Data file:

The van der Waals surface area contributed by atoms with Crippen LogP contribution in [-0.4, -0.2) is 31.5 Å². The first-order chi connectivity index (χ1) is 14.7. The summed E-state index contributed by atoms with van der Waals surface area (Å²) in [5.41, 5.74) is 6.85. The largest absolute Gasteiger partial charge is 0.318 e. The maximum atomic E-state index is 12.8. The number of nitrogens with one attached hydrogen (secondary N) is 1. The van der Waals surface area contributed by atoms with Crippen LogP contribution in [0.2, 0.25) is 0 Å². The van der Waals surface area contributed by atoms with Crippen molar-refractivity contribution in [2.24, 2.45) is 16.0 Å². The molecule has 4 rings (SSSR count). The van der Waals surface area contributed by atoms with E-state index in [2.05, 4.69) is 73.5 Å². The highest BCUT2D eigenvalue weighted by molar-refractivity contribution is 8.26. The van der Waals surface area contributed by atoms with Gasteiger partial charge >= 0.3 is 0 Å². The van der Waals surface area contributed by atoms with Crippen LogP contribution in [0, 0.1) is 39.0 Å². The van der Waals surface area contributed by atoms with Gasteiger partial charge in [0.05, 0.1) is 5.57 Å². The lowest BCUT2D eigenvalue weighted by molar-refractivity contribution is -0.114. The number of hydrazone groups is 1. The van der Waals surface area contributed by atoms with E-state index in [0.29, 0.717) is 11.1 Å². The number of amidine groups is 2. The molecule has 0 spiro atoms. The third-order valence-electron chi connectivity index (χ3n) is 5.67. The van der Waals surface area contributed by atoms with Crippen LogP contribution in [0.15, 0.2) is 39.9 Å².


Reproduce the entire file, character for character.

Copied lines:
The van der Waals surface area contributed by atoms with Crippen LogP contribution in [-0.4, -0.2) is 31.5 Å². The first-order chi connectivity index (χ1) is 14.7. The summed E-state index contributed by atoms with van der Waals surface area (Å²) in [5.41, 5.74) is 6.85. The largest absolute Gasteiger partial charge is 0.318 e. The maximum atomic E-state index is 12.8. The number of nitrogens with one attached hydrogen (secondary N) is 1. The van der Waals surface area contributed by atoms with Crippen LogP contribution in [0.2, 0.25) is 0 Å². The van der Waals surface area contributed by atoms with Crippen molar-refractivity contribution in [2.24, 2.45) is 16.0 Å². The molecule has 4 rings (SSSR count). The van der Waals surface area contributed by atoms with E-state index in [2.05, 4.69) is 73.5 Å². The highest BCUT2D eigenvalue weighted by molar-refractivity contribution is 8.26. The van der Waals surface area contributed by atoms with Gasteiger partial charge >= 0.3 is 0 Å². The van der Waals surface area contributed by atoms with Crippen LogP contribution in [0, 0.1) is 39.0 Å². The van der Waals surface area contributed by atoms with Gasteiger partial charge in [0.05, 0.1) is 5.57 Å². The lowest BCUT2D eigenvalue weighted by molar-refractivity contribution is -0.114. The number of hydrazone groups is 1. The van der Waals surface area contributed by atoms with E-state index in [0.29, 0.717) is 11.1 Å². The number of amidine groups is 2. The molecule has 0 spiro atoms. The third-order valence-electron chi connectivity index (χ3n) is 5.67. The van der Waals surface area contributed by atoms with Crippen LogP contribution in [0.15, 0.2) is 39.9 Å².